Microsoft is going to push automatically the most recent version of its Internet Explorer (IE) browsers that is available for Windows XP, Vista and Windows 7 PCs starting in January 2012.
Microsoft announced its IE auto-upgrade plan on the "Exploring IE" blog on December 15. The move will affect those who have turned on automatic updating via Windows Update, and will start with users in Australia and Brazil.
Microsoft's rationale for the move: "The Web overall is better -- and safer -- when more people run the most up-to-date browser," in the words of post author Ryan Gavin, General Manager, Internet Explorer Business and Marketing.
It's also another piece of Microsoft's continued push to try to get users off older versions of IE so that developers won't have to continue coding to the less-standards-compliant versions of Microsoft's browser.
Microsoft is providing an opt-out for users -- which will likely be used primarily by IT admins/business users -- who aren't willing or able to run the latest version of IE. (This includes enterprise users whose companies have built applications and/or have policies that are keeping them tied to older versions like IE 6.) Enterprise users/admins who want to block Microsoft's automatic upgrade plan can use the IE 8 and IE 9 Automatic Update Blocker toolkits.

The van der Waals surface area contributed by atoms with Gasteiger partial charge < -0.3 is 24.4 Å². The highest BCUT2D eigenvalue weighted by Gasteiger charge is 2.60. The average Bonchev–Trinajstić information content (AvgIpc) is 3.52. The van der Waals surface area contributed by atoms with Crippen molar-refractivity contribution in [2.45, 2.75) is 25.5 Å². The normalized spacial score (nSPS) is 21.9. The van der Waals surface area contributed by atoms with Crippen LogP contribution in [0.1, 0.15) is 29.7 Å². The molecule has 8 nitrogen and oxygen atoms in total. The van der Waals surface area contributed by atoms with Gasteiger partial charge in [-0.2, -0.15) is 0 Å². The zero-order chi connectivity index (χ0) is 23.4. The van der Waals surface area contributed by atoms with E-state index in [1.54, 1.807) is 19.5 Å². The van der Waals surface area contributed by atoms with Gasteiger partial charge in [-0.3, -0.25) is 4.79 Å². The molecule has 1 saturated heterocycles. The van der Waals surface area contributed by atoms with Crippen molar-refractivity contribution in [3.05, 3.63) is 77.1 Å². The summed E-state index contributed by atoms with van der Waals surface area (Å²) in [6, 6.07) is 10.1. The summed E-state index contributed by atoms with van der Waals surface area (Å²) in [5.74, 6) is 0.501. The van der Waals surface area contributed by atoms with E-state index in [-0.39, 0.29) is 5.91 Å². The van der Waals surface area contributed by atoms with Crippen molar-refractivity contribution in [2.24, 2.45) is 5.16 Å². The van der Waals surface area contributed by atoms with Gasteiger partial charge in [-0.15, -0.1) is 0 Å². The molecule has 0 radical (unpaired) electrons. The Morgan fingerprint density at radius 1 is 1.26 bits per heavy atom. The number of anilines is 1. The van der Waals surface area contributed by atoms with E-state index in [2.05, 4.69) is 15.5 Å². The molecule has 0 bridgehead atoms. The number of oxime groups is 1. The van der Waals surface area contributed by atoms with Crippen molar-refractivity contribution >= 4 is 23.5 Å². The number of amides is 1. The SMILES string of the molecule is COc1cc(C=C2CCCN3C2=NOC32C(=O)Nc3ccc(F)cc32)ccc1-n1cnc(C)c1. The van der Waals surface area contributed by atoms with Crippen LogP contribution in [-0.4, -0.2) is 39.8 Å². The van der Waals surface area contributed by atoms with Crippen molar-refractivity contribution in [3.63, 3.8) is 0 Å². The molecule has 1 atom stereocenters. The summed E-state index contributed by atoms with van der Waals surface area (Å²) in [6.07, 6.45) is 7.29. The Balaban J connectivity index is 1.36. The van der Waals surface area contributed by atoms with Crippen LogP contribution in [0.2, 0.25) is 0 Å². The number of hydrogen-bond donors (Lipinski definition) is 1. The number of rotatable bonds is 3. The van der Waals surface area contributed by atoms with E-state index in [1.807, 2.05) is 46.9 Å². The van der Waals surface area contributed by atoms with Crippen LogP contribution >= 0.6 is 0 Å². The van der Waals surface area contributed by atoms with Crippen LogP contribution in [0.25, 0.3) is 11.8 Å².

At the same time, customers who have declined to upgrade to IE 8 or IE 9 in the past when prompted by Windows Update won't be automatically updated, the Softies said. Here's more information on how users can block automatic updates of IE.
Future versions of IE -- starting with IE 10, I'd assume -- will include an option inside the product for users who want to shut off the auto-updating process, today's post said.
What do you think of Microsoft's latest move? Good for customers? Good for Microsoft (which has been dropping in terms of overall browser share this past year, especially compared to Google Chrome)? Or neither?
Update: Microsoft has added more details about its automatic-push plans and how they will and won't affect business customers over on the "Springboard Series" blog.
From that December 15 post:
"We’re re-issuing the IE9 or IE8 Windows Update and removing the additional UI prompt so that it is installed without additional user interaction for a more seamless experience for the end user. The update will ship as a high-priority update for XP and Important class update for Vista and Windows 7. Once issued, this update will install Internet Explorer 8 for users on XP SP3 that are still using IE7 and IE6; users on Vista SP2 and Windows 7 RTM and SP1 will be moved to Internet Explorer 9."
Microsoft isn't going to deliver the coming auto-update IE "package" via Windows Server Update Services (WSUS) or Microsoft Update. And browser support policies aren't changing, the Springboard post noted; IE versions will continue to be supported as long as the underlying operating system into which they are bundled are supported.